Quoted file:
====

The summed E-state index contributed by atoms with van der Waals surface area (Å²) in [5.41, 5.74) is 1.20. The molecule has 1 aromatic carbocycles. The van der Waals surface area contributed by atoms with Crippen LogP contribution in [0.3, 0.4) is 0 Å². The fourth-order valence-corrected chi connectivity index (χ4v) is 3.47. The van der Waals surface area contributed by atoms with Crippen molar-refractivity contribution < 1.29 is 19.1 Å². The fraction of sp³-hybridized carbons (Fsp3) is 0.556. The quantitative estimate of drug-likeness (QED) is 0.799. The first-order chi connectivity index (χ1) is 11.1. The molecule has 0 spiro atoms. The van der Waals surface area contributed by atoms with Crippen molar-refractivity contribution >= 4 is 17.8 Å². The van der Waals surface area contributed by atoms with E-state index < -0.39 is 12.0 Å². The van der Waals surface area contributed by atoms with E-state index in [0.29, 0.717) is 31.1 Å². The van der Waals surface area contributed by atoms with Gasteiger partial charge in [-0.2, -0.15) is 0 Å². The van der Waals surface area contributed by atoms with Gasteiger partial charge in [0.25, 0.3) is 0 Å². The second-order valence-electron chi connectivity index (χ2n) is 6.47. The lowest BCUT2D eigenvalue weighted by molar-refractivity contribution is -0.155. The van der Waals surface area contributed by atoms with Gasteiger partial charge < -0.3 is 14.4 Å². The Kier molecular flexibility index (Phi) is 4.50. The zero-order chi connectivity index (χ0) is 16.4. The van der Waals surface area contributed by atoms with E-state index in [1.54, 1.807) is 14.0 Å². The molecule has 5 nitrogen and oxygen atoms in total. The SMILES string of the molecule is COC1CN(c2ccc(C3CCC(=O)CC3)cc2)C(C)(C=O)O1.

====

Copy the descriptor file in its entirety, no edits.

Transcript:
The summed E-state index contributed by atoms with van der Waals surface area (Å²) in [5.41, 5.74) is 1.20. The molecule has 1 aromatic carbocycles. The van der Waals surface area contributed by atoms with Crippen LogP contribution in [0.3, 0.4) is 0 Å². The fourth-order valence-corrected chi connectivity index (χ4v) is 3.47. The van der Waals surface area contributed by atoms with Crippen molar-refractivity contribution < 1.29 is 19.1 Å². The fraction of sp³-hybridized carbons (Fsp3) is 0.556. The quantitative estimate of drug-likeness (QED) is 0.799. The first-order chi connectivity index (χ1) is 11.1. The molecule has 0 spiro atoms. The van der Waals surface area contributed by atoms with Crippen molar-refractivity contribution >= 4 is 17.8 Å². The van der Waals surface area contributed by atoms with E-state index < -0.39 is 12.0 Å². The van der Waals surface area contributed by atoms with E-state index in [0.29, 0.717) is 31.1 Å². The van der Waals surface area contributed by atoms with Gasteiger partial charge in [-0.2, -0.15) is 0 Å². The van der Waals surface area contributed by atoms with Gasteiger partial charge in [0.25, 0.3) is 0 Å². The second-order valence-electron chi connectivity index (χ2n) is 6.47. The lowest BCUT2D eigenvalue weighted by molar-refractivity contribution is -0.155. The van der Waals surface area contributed by atoms with Gasteiger partial charge < -0.3 is 14.4 Å². The Kier molecular flexibility index (Phi) is 4.50. The zero-order chi connectivity index (χ0) is 16.4. The van der Waals surface area contributed by atoms with E-state index in [1.54, 1.807) is 14.0 Å². The molecule has 5 nitrogen and oxygen atoms in total. The SMILES string of the molecule is COC1CN(c2ccc(C3CCC(=O)CC3)cc2)C(C)(C=O)O1.